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Meditations (Politics): Thinking Together

Meditations (Politics) - From Martin LeFevre in California

Thinking Together

In " Terrorism Knows no Religion or Region," Kuwait's former Minister of Information, Dr. Saad Al Ajmi, has provided a framework for understanding the extremism that shapes terrorists of all stripes, not just "Islamic terrorists."

Citing the Oklahoma City bombing in America, Al Ajmi persuasively argues that certain ingredients are essential in manufacturing terrorists anywhere. (Having had a run-in the year before the Oklahoma City bombing with people of Timothy McVeigh's mindset in my home state of Michigan, where the plot was hatched, I can attest to his basic premise.)

Along with a minority of Americans, I felt at the time that if Arab terrorists had perpetrated the Oklahoma City bombing, the US would have gone to war then. Even in 1995, one did not need to be prescient to see where things were headed. The inevitable has happened, and bin Laden's minions have played right into the hands of the Bush clique's.

A close advisor to Mikhail Gorbachev told his American counterpart during the heady days of perestroika, "we are going to do the worst thing to you; we are going to deprive you of an enemy." Well, bin Laden gave the neo-cons and America an even better enemy than the Soviet Union. Now we have war without end, invasions to benefit corporations, and more and more military bases in every corner of the globe.

Bush, Cheney, Rumsfeld, Rice, Powell, Wolfowitz and company claim they are making the United States, and the world, more secure. But with their regressive, anachronistic mindset, their unquestioned belief in the righteousness of American power, and their disdain for emerging international law in favor of unilateral militaristic Œsolutions,' they have brought the world to the brink of catastrophe.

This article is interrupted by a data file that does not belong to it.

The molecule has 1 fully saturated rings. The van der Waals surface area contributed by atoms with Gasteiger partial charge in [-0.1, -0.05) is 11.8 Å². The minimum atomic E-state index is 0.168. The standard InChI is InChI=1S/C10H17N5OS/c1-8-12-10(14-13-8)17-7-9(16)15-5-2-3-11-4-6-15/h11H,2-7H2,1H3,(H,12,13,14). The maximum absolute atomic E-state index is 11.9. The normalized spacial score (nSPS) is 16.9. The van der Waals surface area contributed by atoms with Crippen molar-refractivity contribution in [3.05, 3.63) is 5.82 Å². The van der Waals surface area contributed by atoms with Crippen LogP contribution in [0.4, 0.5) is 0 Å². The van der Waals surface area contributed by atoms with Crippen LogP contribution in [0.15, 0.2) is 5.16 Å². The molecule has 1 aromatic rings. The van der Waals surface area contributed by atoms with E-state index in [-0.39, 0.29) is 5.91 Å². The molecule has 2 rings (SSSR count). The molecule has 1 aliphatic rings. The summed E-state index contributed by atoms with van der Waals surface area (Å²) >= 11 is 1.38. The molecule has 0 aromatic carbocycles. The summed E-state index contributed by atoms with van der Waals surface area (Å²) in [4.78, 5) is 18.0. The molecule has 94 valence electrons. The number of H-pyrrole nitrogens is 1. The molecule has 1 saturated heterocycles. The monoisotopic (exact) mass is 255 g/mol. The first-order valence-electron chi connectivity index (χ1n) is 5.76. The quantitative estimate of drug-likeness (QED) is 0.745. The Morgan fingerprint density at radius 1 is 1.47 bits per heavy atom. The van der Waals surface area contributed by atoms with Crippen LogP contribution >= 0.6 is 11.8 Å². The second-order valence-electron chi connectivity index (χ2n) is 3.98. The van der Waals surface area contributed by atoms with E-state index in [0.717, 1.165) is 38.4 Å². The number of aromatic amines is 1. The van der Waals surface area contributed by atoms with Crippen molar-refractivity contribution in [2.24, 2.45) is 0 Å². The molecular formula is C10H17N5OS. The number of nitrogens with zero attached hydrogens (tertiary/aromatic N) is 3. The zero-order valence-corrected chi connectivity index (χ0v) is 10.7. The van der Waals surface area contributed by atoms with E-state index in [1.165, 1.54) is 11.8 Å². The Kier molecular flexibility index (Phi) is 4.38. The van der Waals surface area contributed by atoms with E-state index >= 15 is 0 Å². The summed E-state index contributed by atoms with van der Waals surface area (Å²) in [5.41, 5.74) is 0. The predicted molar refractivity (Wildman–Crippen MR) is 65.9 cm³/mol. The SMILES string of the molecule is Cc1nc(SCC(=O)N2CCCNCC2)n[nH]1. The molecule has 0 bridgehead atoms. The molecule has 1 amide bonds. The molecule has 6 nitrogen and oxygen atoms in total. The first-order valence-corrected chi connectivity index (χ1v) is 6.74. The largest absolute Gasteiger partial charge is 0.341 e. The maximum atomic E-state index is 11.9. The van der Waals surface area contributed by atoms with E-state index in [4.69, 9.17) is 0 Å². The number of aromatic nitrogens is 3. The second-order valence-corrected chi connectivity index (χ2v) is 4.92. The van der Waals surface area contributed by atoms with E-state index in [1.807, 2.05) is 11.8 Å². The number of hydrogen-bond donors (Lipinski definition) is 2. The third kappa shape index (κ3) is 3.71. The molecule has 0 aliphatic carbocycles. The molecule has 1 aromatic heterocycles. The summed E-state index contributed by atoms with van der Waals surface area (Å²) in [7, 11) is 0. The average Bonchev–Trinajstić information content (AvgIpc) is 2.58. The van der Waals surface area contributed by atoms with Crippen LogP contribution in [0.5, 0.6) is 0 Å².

But because "in today's world, attention revolves around acts committed by so-called ŒIslamic' terrorists," Al Ajmi describes "four pillars of indoctrinationŠin manipulating disgruntled Arab Muslim youth into terrorists." They are: conspiracy, nihilism, the dream, and solitude.

Regarding conspiracy, Al Ajmi says, "terrorism is the product of paranoia," enabling even "the killing of Arab Muslims, brothers and sisters in both blood and belief, by young Arab Muslim terrorists." This fact alone supports his insight that terrorism is not a product of particular religions or peoples, but of a warped human psyche.

Nihilism is also a familiar pathology in the West, though it takes a different form than in the Arab world. Most young people in America also believe that "this life is worthless, full of ugliness and hate." The difference is that they don't believe life is a "transition to Paradise," which is a necessary precondition for someone blowing him or herself up.

By "the dream" Al Ajmi means "a true Islamic state, the ultimate utopia where real justice prevailsŠ and where Muslims lead the world." By solitude he means isolation, the necessity for "true Muslims to seal themselves off from the evil of the outside world." Given such isolation, other Muslims who become corrupted "must be taken out."

In reflecting on Al Ajmi's pillars of terrorism, I am struck by how the motivations behind the unspeakable horror of suicide bombings arise from impulses that, had they not become twisted and manipulated, could be positive forces. Perhaps, for some of the disaffected youth in the Arab world as well as the West, they still can.

Rather than the paranoia of conspiracy theories, there can be a growing understanding of how ruling elites are merging in a system of global control. Rather than nihilism, there can be depth of response. Rather than utopianism, there can be radical change beginning within the individual. Rather than isolation, there can be balance between solitude and thinking together.

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- Martin LeFevre is a contemplative, and non-academic religious and political philosopher. He has been publishing in North America, Latin America, Africa, and Europe (and now New Zealand) for 20 years. Email: martinlefevre@sbcglobal.net. The author welcomes comments.



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